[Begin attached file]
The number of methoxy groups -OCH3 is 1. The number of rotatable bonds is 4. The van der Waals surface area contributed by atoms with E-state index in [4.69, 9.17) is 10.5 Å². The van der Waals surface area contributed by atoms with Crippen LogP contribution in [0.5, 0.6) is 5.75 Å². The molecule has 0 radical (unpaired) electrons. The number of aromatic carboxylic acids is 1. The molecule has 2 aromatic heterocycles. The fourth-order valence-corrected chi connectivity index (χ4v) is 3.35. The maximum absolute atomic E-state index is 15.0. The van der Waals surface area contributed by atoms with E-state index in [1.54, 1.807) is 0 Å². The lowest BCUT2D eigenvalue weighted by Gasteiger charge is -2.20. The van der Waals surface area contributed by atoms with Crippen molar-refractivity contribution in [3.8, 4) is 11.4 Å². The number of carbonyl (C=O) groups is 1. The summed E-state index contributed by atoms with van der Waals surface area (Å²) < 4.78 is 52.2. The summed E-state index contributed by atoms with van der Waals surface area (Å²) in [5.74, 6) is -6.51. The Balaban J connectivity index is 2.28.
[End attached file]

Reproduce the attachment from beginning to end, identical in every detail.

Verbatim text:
The number of methoxy groups -OCH3 is 1. The number of rotatable bonds is 4. The van der Waals surface area contributed by atoms with E-state index in [4.69, 9.17) is 10.5 Å². The van der Waals surface area contributed by atoms with Crippen LogP contribution in [0.5, 0.6) is 5.75 Å². The molecule has 0 radical (unpaired) electrons. The number of aromatic carboxylic acids is 1. The molecule has 2 aromatic heterocycles. The fourth-order valence-corrected chi connectivity index (χ4v) is 3.35. The maximum absolute atomic E-state index is 15.0. The van der Waals surface area contributed by atoms with E-state index in [1.54, 1.807) is 0 Å². The lowest BCUT2D eigenvalue weighted by Gasteiger charge is -2.20. The van der Waals surface area contributed by atoms with Crippen molar-refractivity contribution in [3.8, 4) is 11.4 Å². The number of carbonyl (C=O) groups is 1. The summed E-state index contributed by atoms with van der Waals surface area (Å²) < 4.78 is 52.2. The summed E-state index contributed by atoms with van der Waals surface area (Å²) in [5.74, 6) is -6.51. The Balaban J connectivity index is 2.28.